The ACC delivered percentages of games won by favorites at standard rates. In all cases, the percentage of games won by favorites stayed within the same percentage bracket as the FPI win probability for favorites.
Put differently, when the FPI win probability was 90-100% the win rate for favorites was 94%, and when the prediction fell between 70-80% the win rate was 73%.
These types of raw numbers seem to prove that the software generally works, but generalities alone are rarely the kind of thing sharp bettors can turn into profit.
As it is routinely ranked as the weakest of the Power Five, maybe we shouldn’t be surprised to see the Pac-12 perform the lowest in our data comparison. Football performed at less-than-optimal levels should routinely produce results that also don’t live up to probabilities.
In the highest percentage bracket, the Pac-12 favorites held up okay, winning at a rate of 94%. Although, as ESPN’s win probability decreased, the Pac-12 produced moneyline favorites who won at well below the FPI’s expected average.
For example, when a Pac-12 team’s win probability was predicted between 80-90% those teams won just 73% of the time. If followed in larger sample sizes, these kinds of numbers would have produced a lot of late-game betting tickets tossed in the trash out west.
In contrast to the Pac-12, the SEC, which is usually considered the strongest conference in college football, produced the highest win rates by favorites.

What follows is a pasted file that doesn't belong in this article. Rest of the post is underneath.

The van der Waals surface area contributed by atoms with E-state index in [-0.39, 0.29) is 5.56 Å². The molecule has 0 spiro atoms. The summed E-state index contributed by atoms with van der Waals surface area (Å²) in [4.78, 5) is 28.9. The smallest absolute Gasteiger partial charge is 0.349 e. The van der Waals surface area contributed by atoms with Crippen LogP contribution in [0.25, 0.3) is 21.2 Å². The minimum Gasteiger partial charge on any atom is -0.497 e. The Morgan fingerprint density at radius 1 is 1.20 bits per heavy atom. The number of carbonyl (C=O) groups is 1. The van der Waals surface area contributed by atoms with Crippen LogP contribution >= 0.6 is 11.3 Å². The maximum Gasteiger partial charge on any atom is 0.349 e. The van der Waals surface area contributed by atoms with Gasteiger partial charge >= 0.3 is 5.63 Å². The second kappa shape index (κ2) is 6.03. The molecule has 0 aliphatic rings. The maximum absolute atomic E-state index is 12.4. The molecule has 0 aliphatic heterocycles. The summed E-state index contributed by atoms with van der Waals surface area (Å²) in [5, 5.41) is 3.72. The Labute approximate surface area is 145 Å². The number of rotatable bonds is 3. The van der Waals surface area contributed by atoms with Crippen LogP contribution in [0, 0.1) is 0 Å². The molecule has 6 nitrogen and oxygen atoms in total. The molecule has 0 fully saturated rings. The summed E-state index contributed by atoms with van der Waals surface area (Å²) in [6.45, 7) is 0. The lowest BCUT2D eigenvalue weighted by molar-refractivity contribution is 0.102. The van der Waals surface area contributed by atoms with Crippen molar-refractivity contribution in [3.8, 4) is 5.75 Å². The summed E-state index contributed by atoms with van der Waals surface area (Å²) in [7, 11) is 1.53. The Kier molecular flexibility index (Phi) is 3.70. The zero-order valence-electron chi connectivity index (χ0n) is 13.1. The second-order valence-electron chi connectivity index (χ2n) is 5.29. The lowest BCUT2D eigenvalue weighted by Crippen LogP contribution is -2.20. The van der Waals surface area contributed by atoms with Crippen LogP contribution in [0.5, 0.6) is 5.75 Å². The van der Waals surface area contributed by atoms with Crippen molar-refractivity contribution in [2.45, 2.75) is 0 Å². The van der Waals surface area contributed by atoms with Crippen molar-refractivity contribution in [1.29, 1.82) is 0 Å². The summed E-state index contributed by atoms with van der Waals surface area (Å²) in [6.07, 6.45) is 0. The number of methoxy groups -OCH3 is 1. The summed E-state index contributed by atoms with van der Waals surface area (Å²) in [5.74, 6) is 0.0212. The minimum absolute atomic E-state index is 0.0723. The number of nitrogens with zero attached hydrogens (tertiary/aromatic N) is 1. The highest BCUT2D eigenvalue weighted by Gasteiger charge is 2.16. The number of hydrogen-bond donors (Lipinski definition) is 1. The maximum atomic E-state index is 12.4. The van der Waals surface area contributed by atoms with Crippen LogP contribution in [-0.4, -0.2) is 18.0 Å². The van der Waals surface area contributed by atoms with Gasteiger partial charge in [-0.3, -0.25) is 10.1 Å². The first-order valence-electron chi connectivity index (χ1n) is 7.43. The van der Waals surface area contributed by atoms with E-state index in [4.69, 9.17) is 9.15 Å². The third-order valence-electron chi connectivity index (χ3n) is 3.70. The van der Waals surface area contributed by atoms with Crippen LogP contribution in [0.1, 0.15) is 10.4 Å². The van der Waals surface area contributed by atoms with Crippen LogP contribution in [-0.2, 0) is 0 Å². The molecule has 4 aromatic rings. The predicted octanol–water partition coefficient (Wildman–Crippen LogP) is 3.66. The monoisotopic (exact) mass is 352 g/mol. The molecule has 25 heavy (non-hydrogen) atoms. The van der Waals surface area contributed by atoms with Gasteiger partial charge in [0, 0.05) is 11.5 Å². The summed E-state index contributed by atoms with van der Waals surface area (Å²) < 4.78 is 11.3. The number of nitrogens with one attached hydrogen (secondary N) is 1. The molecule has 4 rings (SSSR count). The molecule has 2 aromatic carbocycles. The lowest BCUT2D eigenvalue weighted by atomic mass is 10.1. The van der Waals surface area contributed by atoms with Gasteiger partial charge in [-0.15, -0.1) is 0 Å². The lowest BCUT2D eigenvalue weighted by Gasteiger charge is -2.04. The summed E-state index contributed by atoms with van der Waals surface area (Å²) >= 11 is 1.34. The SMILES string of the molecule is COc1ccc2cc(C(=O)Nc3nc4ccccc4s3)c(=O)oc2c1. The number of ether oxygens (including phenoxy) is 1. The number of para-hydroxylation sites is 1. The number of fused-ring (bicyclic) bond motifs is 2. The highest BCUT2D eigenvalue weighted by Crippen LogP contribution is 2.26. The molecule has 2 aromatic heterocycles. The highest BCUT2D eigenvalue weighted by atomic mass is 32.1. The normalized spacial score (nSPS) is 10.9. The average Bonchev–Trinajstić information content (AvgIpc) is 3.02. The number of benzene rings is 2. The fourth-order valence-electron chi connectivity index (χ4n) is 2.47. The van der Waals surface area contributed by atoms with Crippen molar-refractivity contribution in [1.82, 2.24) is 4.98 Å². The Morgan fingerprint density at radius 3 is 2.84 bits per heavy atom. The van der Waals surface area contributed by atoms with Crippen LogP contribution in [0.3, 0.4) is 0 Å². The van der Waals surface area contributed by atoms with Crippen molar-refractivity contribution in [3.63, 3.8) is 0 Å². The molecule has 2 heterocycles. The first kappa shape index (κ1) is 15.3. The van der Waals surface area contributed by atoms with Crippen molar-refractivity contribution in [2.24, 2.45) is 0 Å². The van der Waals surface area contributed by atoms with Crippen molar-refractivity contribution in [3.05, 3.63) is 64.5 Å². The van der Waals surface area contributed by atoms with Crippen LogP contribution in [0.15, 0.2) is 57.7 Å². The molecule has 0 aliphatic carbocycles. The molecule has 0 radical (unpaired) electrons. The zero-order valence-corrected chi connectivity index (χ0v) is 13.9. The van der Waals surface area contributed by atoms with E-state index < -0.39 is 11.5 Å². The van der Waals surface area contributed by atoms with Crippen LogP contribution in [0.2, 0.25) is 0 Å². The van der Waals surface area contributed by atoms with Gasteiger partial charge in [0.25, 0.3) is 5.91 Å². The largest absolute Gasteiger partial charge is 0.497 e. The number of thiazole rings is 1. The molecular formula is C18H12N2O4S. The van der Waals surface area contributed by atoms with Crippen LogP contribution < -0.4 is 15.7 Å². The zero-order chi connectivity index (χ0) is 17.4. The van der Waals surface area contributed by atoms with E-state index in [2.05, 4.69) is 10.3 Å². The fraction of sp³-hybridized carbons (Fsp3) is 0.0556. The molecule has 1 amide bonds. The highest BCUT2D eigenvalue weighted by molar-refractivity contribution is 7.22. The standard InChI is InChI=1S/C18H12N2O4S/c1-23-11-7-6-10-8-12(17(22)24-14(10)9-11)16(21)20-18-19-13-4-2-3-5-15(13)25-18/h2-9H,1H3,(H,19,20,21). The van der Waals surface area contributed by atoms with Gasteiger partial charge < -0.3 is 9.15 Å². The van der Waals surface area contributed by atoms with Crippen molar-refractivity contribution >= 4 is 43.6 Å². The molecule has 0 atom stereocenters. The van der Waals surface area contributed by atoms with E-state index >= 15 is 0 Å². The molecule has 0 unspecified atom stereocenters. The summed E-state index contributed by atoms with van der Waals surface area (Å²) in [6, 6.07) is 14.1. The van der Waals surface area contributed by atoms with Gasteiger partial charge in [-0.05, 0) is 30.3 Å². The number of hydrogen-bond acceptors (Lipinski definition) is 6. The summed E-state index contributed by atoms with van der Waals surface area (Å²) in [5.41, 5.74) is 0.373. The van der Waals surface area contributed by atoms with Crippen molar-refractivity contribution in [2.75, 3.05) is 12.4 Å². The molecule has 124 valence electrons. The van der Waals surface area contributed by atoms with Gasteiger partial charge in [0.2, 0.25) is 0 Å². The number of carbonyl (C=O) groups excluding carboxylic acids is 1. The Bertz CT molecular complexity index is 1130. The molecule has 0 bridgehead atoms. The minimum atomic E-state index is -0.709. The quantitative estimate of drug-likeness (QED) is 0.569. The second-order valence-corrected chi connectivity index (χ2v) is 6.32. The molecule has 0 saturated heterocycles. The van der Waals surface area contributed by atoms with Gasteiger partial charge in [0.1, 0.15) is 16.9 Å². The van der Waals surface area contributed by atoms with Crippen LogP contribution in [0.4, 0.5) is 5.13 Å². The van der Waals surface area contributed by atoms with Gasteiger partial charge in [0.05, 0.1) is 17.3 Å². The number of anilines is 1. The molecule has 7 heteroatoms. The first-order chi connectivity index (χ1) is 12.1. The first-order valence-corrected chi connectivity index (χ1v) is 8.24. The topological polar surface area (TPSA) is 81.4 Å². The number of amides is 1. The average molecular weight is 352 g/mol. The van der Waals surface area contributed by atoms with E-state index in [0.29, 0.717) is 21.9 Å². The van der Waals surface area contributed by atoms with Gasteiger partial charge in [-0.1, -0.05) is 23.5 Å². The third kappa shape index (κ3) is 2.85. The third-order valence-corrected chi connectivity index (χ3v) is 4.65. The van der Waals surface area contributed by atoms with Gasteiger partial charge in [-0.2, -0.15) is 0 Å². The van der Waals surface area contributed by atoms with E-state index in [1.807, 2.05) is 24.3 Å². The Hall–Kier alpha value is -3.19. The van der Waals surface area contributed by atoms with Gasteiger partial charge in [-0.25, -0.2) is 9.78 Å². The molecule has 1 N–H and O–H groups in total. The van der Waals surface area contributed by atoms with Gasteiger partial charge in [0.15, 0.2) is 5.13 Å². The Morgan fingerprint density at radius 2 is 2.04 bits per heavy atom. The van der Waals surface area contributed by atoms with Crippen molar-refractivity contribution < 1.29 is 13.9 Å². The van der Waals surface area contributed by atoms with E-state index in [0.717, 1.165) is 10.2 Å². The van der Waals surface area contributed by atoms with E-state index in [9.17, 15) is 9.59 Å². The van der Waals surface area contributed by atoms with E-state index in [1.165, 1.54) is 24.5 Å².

In the uppermost bracket, when ESPN’s FPI win probability reached between 90-100%, the SEC heavy-favorites won a remarkable 97% of the time or 155 of 160 games.
We will discuss the potential the FPI probability produced for people betting on SEC games a bit more in the section below. But it’s worth noting here that the SEC favorites outperformed all other conferences when the FPI win probability was calculated above 70%.
Here, the SEC faves won a noteworthy 274 of 301 games or roughly 91% of the time.
Determining Profit for Bettors: Moneyline Bets at Different Win Percentages
Now we need to predict if the FPI win percentage in each category would be a profitable tool for bettors. To do that accurately, we must consider the stakes of particular moneyline bets won in total vs. those lost in total.
Remember that when we bet on moneyline favorites, the amount of money we risk losing is often double the potential win. And in many cases, it’s much higher.
Let’s look at an individual game to see how this works:
Take for example the ACC bracket where the FPI win probability landed in the 70-80% range. There were 103 of these games in total and the favorite prevailed 75 times (72% of games).
One such matchup was Clemson vs. Louisville on Oct. 21, a game where Clemson was favored by a moneyline of -175. The FPI put Clemson at 70% to win this game, or roughly 7 out of 10 times.